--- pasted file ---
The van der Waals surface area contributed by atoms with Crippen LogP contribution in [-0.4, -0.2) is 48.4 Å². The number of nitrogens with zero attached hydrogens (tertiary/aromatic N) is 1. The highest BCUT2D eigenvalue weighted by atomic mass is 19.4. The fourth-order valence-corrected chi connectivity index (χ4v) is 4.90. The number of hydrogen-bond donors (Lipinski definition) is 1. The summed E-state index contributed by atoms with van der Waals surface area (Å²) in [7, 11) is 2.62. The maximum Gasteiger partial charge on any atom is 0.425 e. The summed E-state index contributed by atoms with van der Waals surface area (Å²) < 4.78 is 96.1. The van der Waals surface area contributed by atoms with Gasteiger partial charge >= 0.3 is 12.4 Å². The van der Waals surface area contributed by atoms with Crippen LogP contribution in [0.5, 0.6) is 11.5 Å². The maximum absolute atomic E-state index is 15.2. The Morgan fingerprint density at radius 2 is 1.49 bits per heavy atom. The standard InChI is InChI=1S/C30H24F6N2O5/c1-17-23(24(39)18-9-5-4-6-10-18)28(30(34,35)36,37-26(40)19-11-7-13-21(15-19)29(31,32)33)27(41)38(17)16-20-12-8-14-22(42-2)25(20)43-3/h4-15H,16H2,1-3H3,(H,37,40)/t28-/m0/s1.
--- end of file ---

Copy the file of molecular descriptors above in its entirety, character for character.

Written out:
The van der Waals surface area contributed by atoms with Crippen LogP contribution in [-0.4, -0.2) is 48.4 Å². The number of nitrogens with zero attached hydrogens (tertiary/aromatic N) is 1. The highest BCUT2D eigenvalue weighted by atomic mass is 19.4. The fourth-order valence-corrected chi connectivity index (χ4v) is 4.90. The number of hydrogen-bond donors (Lipinski definition) is 1. The summed E-state index contributed by atoms with van der Waals surface area (Å²) in [7, 11) is 2.62. The maximum Gasteiger partial charge on any atom is 0.425 e. The summed E-state index contributed by atoms with van der Waals surface area (Å²) < 4.78 is 96.1. The van der Waals surface area contributed by atoms with Gasteiger partial charge >= 0.3 is 12.4 Å². The van der Waals surface area contributed by atoms with Crippen LogP contribution in [0.5, 0.6) is 11.5 Å². The maximum absolute atomic E-state index is 15.2. The Morgan fingerprint density at radius 2 is 1.49 bits per heavy atom. The standard InChI is InChI=1S/C30H24F6N2O5/c1-17-23(24(39)18-9-5-4-6-10-18)28(30(34,35)36,37-26(40)19-11-7-13-21(15-19)29(31,32)33)27(41)38(17)16-20-12-8-14-22(42-2)25(20)43-3/h4-15H,16H2,1-3H3,(H,37,40)/t28-/m0/s1.